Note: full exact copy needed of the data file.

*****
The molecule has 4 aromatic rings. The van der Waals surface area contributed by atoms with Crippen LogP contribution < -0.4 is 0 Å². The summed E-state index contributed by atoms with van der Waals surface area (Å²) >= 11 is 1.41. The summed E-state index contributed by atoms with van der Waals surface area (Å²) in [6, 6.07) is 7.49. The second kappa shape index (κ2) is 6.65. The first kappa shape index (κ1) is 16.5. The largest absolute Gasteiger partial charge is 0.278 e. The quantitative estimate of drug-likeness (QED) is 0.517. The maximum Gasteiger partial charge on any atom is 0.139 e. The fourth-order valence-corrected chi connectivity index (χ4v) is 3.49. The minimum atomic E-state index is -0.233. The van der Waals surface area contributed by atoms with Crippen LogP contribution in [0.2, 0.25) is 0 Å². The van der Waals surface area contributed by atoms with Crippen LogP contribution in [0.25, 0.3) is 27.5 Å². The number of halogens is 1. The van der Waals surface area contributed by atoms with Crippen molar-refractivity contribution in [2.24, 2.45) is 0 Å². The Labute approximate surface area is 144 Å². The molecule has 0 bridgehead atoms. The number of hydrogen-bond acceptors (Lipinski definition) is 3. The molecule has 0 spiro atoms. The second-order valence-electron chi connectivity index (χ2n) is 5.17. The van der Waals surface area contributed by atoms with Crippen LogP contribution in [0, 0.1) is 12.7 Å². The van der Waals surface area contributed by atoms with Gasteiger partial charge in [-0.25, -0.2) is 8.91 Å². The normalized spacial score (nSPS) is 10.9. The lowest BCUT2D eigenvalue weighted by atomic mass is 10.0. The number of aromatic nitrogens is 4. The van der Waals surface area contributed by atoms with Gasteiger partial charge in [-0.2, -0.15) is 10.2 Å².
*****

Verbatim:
The molecule has 4 aromatic rings. The van der Waals surface area contributed by atoms with Crippen LogP contribution < -0.4 is 0 Å². The summed E-state index contributed by atoms with van der Waals surface area (Å²) >= 11 is 1.41. The summed E-state index contributed by atoms with van der Waals surface area (Å²) in [6, 6.07) is 7.49. The second kappa shape index (κ2) is 6.65. The first kappa shape index (κ1) is 16.5. The largest absolute Gasteiger partial charge is 0.278 e. The quantitative estimate of drug-likeness (QED) is 0.517. The maximum Gasteiger partial charge on any atom is 0.139 e. The fourth-order valence-corrected chi connectivity index (χ4v) is 3.49. The minimum atomic E-state index is -0.233. The van der Waals surface area contributed by atoms with Crippen LogP contribution in [0.2, 0.25) is 0 Å². The van der Waals surface area contributed by atoms with Crippen LogP contribution in [0.25, 0.3) is 27.5 Å². The number of halogens is 1. The van der Waals surface area contributed by atoms with Crippen molar-refractivity contribution in [2.24, 2.45) is 0 Å². The Labute approximate surface area is 144 Å². The molecule has 0 bridgehead atoms. The number of hydrogen-bond acceptors (Lipinski definition) is 3. The molecule has 0 spiro atoms. The second-order valence-electron chi connectivity index (χ2n) is 5.17. The van der Waals surface area contributed by atoms with Crippen LogP contribution in [0, 0.1) is 12.7 Å². The van der Waals surface area contributed by atoms with Gasteiger partial charge in [-0.25, -0.2) is 8.91 Å². The normalized spacial score (nSPS) is 10.9. The lowest BCUT2D eigenvalue weighted by atomic mass is 10.0. The number of aromatic nitrogens is 4. The van der Waals surface area contributed by atoms with Gasteiger partial charge in [-0.2, -0.15) is 10.2 Å².